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Obama Likely To Nominate War Veterans For State, Defense Cabinet Positions

U.S. Democratic Senator John Kerry (left) and former Republican Senator Chuck Hagel
U.S. Democratic Senator John Kerry (left) and former Republican Senator Chuck Hagel
WASHINGTON -- U.S. President Barack Obama appears poised to name two decorated Vietnam War combat veterans to his cabinet in the coming days -- Democratic Senator John Kerry for secretary of state and former Republican Senator Chuck Hagel as secretary of defense.

Both men's time on the battlefield in Vietnam more than 40 years ago has shaped their world view. If they are indeed nominated and confirmed, their war experience is expected to have an impact on the policies America pursues in the next four years.

The 69-year old Kerry, a nearly 30-year Senate veteran and head of the powerful Senate Foreign Relations Committee, rose to the top of the White House's list after Obama’s reported top choice, UN Ambassador Susan Rice, removed herself from consideration.

Rice had been engulfed in political controversy after she made inaccurate remarks about the September attack on the U.S. consulate in Benghazi, Libya.

Hagel left the Senate in 2008 after serving 12 years. An independent minded member of the Republican Party, he alienated some in the party with his fierce criticism of President George W. Bush's Iraq and Afghan war policies.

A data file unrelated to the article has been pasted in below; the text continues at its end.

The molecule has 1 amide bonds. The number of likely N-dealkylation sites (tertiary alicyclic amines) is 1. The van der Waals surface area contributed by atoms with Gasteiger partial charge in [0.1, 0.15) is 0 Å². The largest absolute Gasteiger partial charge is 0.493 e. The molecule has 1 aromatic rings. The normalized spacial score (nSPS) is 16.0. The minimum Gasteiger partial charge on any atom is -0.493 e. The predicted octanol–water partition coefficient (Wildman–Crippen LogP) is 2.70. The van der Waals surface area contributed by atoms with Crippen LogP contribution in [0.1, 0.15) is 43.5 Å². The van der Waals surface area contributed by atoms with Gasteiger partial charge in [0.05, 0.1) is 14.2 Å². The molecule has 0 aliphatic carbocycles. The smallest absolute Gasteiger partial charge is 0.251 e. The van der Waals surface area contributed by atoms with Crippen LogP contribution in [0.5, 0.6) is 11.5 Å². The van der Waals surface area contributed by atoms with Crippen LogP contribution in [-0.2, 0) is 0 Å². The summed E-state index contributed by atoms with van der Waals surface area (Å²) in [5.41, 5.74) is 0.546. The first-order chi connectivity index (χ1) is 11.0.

Kerry, who was the Democratic Party’s nominee for president in 2004, wanted the top position at State after Obama was elected in 2008, but was passed over for Hillary Clinton. Since then, he has served as Obama’s envoy on high-profile diplomatic missions, including to Afghanistan and Pakistan. He was also Obama’s point person on the new START nuclear arms reduction treaty with Russia.

Bipartisan Support

Kerry is known for his gravitas and ability to calm diplomatic tensions, as he did in Pakistan following the killing of Osama bin Laden, as well as his ability to forge strong relationships, as he has done with Afghan President Hamid Karzai.

He also has deep bipartisan support in Congress. Republican Senator Bob Corker (Tennessee) said Kerry would bring “a world of knowledge” to the post and be “someone that Congress will want to work with in a very positive way.” Republican Senator John McCain joined Kerry’s call for a no-fly zone in Libya.

Both Kerry and Hagel’s political views were shaped by their experience in Vietnam -- a drawn out, bloody, and, ultimately, futile U.S. war. Each has cautioned against military action and in favor of diplomacy.

Kerry argued against the 1991 Gulf War and caused a minor scandal when he referred to the Iraq war as “a mess.” During the 2012 presidential campaign, he attacked Republican presidential nominee candidate Mitt Romney for talking about a potential war with Iran, saying, “Talk has consequences, particularly when it’s talk about war."

When he returned from Vietnam, Kerry became an antiwar activist, and in 1971, delivered a blistering critique of America’s military strategy while testifying at a Senate committee hearing.

In a speech that would help launch his political career, Kerry said he and his fellow soldiers had been “given the chance to die for the biggest nothing in history” and “returned with a sense of anger and a sense of betrayal which no one has yet grasped.”